“There will be people there who will say awful, awful things and you just have to remember that those are the people who … don’t know you,” she says to the young members of Springfield’s LGBT community. “And there will be people there who will say awesome things. Listen to those people. They’re educated. They know what they’re talking about.
“But again: Celebrate. This is awesome. This has never happened in Springfield before — this is a very, very cool thing. And if it doesn’t pass this time, then … we have time on our side. And it will only get better.”
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It’s the night of the council meeting. A man comes up to the podium, voicing his disagreement with the ordinance. He fears that it would force Christian business owners to unfairly hire gays out of fear of litigation. Here, an argument surfaces that will be repeated several times during the next few hours: Christian businesses shouldn’t be forced to hire people whose lifestyles they don’t agree with — and here, the language varies greatly. Some use the term sinful, or sodomy, while others state a polite disagreement with what they view as an individual choice. Many at the meeting say this ordinance would infringe on their rights as business owners. In the background, Amanda can be seen shaking her head. Stephanie, who records several people speaking in opposition to the ordinance, is far less emotive, though at times you can see her biting the inside of her cheek.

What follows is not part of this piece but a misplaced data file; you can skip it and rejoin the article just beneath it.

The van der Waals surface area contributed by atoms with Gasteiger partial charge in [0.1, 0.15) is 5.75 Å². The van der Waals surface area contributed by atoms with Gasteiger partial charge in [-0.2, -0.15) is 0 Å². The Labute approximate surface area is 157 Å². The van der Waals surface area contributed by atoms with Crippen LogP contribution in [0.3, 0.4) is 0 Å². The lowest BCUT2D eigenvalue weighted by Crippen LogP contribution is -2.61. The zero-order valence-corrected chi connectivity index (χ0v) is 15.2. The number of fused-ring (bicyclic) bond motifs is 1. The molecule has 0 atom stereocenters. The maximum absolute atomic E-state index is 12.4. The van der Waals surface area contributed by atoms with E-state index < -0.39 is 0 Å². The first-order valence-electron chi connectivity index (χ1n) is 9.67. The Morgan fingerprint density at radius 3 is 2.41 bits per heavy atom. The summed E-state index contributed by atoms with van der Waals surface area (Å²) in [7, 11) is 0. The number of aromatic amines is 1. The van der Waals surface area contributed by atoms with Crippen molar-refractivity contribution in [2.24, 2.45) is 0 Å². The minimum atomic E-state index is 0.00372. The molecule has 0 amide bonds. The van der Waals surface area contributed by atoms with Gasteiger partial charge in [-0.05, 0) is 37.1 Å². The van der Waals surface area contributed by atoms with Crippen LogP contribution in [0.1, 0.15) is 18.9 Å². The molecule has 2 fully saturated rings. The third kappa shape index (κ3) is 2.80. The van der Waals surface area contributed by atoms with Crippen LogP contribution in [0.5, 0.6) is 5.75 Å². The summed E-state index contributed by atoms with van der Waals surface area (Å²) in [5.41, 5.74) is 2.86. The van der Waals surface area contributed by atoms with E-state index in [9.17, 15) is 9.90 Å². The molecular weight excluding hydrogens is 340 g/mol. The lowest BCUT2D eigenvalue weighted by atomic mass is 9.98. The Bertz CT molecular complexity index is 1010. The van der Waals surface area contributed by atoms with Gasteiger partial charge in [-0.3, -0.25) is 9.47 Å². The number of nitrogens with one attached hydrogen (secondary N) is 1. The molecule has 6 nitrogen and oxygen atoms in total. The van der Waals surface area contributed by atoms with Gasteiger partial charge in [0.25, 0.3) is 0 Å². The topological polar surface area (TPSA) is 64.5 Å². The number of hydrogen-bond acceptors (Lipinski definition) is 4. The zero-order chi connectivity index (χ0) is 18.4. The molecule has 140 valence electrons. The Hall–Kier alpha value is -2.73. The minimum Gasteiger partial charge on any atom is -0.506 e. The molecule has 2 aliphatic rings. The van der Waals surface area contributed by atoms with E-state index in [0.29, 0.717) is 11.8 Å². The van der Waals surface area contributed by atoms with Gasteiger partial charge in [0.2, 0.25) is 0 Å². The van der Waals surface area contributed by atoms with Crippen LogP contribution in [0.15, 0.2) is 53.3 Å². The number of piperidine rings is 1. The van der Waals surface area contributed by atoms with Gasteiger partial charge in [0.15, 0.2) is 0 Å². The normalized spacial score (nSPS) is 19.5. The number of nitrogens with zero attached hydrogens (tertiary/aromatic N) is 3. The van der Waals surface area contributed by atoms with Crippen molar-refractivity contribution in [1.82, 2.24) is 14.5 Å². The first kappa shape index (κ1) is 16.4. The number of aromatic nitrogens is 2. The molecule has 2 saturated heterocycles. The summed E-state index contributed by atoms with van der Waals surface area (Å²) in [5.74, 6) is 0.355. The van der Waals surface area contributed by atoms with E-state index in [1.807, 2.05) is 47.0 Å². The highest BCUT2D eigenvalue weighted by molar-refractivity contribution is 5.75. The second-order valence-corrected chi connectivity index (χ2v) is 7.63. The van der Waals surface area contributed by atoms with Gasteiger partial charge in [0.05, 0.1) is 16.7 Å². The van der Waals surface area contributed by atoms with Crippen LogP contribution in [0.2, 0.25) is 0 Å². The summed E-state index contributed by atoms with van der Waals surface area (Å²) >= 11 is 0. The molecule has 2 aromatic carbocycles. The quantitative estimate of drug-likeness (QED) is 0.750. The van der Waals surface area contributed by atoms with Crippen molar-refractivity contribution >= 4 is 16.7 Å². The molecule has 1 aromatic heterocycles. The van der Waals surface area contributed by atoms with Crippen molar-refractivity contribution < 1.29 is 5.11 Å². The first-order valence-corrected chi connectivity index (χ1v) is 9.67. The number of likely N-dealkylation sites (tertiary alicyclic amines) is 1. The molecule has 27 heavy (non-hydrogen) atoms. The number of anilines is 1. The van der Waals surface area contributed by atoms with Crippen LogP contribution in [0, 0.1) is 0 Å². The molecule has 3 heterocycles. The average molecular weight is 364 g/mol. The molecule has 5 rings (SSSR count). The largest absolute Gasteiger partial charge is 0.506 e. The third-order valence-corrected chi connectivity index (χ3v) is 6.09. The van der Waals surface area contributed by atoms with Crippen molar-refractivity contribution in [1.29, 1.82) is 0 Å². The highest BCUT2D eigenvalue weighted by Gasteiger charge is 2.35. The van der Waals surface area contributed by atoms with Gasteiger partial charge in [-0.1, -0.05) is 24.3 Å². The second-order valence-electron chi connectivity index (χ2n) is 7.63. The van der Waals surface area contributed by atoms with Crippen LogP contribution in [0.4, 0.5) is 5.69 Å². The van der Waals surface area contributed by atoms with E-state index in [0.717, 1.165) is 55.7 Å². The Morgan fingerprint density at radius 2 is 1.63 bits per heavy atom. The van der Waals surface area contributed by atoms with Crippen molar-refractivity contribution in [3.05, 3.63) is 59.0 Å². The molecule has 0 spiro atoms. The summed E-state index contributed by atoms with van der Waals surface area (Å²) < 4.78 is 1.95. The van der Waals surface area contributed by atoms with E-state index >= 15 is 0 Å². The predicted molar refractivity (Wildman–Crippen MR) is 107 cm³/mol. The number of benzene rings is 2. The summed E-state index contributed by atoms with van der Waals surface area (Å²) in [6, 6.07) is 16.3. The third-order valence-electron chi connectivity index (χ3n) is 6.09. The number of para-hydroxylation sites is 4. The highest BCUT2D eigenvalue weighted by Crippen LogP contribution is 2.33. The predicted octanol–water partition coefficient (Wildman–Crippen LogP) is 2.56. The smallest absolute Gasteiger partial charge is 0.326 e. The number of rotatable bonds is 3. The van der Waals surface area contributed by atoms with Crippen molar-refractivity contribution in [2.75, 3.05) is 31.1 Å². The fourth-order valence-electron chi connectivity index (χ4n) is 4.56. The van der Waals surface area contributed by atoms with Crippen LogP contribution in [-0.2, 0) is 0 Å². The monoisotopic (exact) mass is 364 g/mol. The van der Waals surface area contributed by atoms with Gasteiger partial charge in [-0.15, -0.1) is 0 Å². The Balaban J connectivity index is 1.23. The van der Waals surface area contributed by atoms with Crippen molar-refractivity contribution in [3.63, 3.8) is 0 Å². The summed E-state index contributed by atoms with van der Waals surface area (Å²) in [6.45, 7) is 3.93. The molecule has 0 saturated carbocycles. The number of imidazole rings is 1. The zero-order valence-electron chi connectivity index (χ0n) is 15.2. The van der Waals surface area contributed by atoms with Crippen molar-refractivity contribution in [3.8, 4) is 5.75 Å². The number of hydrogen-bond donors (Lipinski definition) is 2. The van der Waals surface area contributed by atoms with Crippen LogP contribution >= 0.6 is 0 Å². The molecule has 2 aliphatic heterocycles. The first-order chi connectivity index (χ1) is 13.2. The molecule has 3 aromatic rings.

Amanda admits that she wears her heart on her sleeve. She couldn’t do what Stephanie does for a living, she says. She doesn’t think that she could put herself in a position to hear so much hate. She says she thinks she would just cry all the time. But Stephanie hears this a lot, terms like the “gay agenda,” which are thrown around and up and down in efforts to warn the Christian public of the gay community’s “militant” uprising.
There’s a distinct sense of fear among those who are against the ordinance. Several people warn that there’s a possibility of extreme violence if this ordinance were to pass, citing the movie theater shooting in Aurora, Colo., as an example of what would come.
But later, a schoolteacher — one with 32 years of classroom experience — steps to the podium. Her fear is a different one. She tells city council that she taught students who were the recipients of some of the same kinds of hurtful things heard throughout the night here. And she’s afraid they are going to give up on Springfield.